on 10 November 1998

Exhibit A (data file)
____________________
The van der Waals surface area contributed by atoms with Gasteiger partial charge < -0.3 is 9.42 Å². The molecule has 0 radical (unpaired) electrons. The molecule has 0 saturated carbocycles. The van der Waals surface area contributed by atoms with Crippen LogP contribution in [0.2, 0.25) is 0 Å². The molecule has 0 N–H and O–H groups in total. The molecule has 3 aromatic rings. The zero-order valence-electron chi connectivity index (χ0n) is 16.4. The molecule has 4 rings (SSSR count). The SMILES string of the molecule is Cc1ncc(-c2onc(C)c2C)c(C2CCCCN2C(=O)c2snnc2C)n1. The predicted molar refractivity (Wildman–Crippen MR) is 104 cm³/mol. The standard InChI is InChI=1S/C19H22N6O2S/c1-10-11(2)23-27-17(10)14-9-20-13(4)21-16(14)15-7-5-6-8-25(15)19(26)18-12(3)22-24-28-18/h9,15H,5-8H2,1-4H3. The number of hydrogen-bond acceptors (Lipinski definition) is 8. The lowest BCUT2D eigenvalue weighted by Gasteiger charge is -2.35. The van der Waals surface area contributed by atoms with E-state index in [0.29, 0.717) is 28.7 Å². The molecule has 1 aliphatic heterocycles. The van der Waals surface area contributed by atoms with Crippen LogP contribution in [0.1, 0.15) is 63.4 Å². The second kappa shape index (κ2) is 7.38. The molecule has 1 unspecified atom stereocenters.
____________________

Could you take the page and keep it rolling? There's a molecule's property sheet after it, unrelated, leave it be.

A reader seeking a resolution of the ethical contradiction implicit in a just and loving God who demands the total annihilation of those that oppose his arbitrarily adopted people groups will probably be disappointed. She states that such an inquiry is beyond the range of this book. She does, however, offer a complex identification of the various implementations of warfare in relation to God, and she suggests some well justified theories as to their particular sources and cultural contexts that gave rise to each of the trajectories. The material for engaging in an exploration of the ethical paradox of the Merciful God versus the Destroyer God exists in this book, and the library of reference material furnishes a field for beginning an inquiry of this kind. This book helps us in our study of the Old Testament because it supplies a means of identifying various literary systems of violent passages and a method of analyzing these systems. It also provides an extremely rich portrayal of the warring facets of Hebrew culture that is helpful in understanding the culture as a whole. I personally learned a great deal not only about the Old Testament's approach to violence but also about intensely academic and technical writing in general. All of this knowledge will be useful to my study of the Old Testament as well as any further contact with similar writing.